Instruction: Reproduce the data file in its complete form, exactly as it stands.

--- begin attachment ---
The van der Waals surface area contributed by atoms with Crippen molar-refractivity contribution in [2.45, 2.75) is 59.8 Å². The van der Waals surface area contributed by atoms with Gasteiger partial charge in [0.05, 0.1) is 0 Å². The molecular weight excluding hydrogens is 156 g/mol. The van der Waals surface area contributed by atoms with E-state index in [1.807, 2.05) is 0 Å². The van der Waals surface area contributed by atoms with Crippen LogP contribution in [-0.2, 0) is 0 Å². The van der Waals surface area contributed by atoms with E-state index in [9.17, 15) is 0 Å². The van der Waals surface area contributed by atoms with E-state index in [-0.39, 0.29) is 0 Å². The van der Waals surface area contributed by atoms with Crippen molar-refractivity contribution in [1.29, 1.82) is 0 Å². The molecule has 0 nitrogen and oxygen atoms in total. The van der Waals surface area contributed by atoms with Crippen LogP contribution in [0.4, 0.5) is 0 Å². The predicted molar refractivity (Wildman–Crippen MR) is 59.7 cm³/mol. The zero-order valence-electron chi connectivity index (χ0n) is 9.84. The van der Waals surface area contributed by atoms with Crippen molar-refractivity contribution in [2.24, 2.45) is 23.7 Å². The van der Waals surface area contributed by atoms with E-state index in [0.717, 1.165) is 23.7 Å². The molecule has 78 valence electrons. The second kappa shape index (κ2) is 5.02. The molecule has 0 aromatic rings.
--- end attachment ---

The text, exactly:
The van der Waals surface area contributed by atoms with Crippen molar-refractivity contribution in [2.45, 2.75) is 59.8 Å². The van der Waals surface area contributed by atoms with Gasteiger partial charge in [0.05, 0.1) is 0 Å². The molecular weight excluding hydrogens is 156 g/mol. The van der Waals surface area contributed by atoms with E-state index in [1.807, 2.05) is 0 Å². The van der Waals surface area contributed by atoms with Crippen LogP contribution in [-0.2, 0) is 0 Å². The van der Waals surface area contributed by atoms with E-state index in [9.17, 15) is 0 Å². The van der Waals surface area contributed by atoms with E-state index in [-0.39, 0.29) is 0 Å². The van der Waals surface area contributed by atoms with Crippen molar-refractivity contribution in [1.29, 1.82) is 0 Å². The molecule has 0 nitrogen and oxygen atoms in total. The van der Waals surface area contributed by atoms with Crippen LogP contribution in [0.4, 0.5) is 0 Å². The predicted molar refractivity (Wildman–Crippen MR) is 59.7 cm³/mol. The zero-order valence-electron chi connectivity index (χ0n) is 9.84. The van der Waals surface area contributed by atoms with Crippen molar-refractivity contribution in [2.24, 2.45) is 23.7 Å². The van der Waals surface area contributed by atoms with E-state index in [0.717, 1.165) is 23.7 Å². The molecule has 78 valence electrons. The second kappa shape index (κ2) is 5.02. The molecule has 0 aromatic rings.